In 2002 Abu Zubaydah, a captured Bin Laden henchman, experienced two radically different kinds of interrogation as the FBI and the CIA secretly engaged in a debate that continues today. As one official put it: ?When you rough these guys up, all you do is fulfill their fantasies about what to expect from us.?
According to accounts from five former and current government officials who were briefed on the case, F.B.I. agents ? accompanied by intelligence officers ? initially questioned him using standard interview techniques. They bathed Mr. Zubaydah, changed his bandages, gave him water, urged improved medical care, and spoke with him in Arabic and English, languages in which he is fluent.
To convince him they knew details of his activities, the agents brought a box of blank audiotapes which they said contained recordings of his phone conversations, but were actually empty. As the F.B.I. worked with C.I.A. officers who were present, Mr. Zubaydah soon began to provide intelligence insights into Al Qaeda.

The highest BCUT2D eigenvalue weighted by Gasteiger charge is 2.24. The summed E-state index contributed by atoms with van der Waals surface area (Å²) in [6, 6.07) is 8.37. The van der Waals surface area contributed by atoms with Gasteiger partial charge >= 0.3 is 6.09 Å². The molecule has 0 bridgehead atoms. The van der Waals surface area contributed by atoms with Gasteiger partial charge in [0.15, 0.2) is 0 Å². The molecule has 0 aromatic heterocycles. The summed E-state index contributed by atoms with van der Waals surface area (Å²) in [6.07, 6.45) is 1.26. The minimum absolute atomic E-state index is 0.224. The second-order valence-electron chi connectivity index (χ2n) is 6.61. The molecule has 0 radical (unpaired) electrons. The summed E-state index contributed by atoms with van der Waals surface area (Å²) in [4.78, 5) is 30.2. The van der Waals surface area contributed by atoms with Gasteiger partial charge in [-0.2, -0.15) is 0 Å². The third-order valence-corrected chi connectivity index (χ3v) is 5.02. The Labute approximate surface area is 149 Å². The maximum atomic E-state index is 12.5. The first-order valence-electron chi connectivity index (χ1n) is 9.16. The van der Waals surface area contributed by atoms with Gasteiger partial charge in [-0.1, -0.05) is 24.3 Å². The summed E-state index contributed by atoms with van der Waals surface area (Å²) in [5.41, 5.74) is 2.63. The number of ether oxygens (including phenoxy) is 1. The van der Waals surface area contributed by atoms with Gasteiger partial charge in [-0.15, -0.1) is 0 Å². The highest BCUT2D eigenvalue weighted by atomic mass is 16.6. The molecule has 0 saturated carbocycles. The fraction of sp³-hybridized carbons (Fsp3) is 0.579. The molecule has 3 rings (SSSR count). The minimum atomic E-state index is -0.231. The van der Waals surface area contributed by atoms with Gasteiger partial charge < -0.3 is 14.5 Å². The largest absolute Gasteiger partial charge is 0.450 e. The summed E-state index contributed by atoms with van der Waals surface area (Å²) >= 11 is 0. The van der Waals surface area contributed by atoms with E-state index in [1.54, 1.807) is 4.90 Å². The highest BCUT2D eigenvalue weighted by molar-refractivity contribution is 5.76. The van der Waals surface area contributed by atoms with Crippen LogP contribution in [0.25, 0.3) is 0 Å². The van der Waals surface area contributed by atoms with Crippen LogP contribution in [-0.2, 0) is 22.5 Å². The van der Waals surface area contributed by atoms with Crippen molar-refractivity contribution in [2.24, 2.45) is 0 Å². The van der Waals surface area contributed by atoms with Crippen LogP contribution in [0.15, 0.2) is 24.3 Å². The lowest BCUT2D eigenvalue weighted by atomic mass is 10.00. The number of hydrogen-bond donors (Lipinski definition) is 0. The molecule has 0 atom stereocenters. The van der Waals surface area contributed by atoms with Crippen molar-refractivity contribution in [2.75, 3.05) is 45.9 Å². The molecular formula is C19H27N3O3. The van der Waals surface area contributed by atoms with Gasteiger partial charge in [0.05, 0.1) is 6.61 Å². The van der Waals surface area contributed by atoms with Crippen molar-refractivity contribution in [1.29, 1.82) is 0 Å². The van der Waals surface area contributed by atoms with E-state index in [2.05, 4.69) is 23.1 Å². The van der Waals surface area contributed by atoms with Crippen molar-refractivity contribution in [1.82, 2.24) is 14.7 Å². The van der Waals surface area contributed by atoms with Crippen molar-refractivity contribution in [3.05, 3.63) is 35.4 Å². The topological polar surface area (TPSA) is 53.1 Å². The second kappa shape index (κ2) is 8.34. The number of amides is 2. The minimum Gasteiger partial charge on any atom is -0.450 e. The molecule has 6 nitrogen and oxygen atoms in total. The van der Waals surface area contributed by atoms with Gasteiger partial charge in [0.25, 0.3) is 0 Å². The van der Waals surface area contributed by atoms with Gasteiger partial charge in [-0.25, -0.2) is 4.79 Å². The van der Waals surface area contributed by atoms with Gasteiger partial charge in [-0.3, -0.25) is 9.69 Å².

After Mr. Zubaydah?s capture, a C.I.A. interrogation team was dispatched from the agency?s counterterrorism center to take the lead in his questioning, former law enforcement and intelligence officials said, and F.B.I. agents were withdrawn. The group included an agency consultant schooled in the harsher interrogation procedures to which American special forces are subjected in their training. Three former intelligence officials said the techniques had been drawn up on the basis of legal guidance from the Justice Department, but were not yet supported by a formal legal opinion.
In Thailand, the new C.I.A. team concluded that under standard questioning Mr. Zubaydah was revealing only a small fraction of what he knew, and decided that more aggressive techniques were warranted.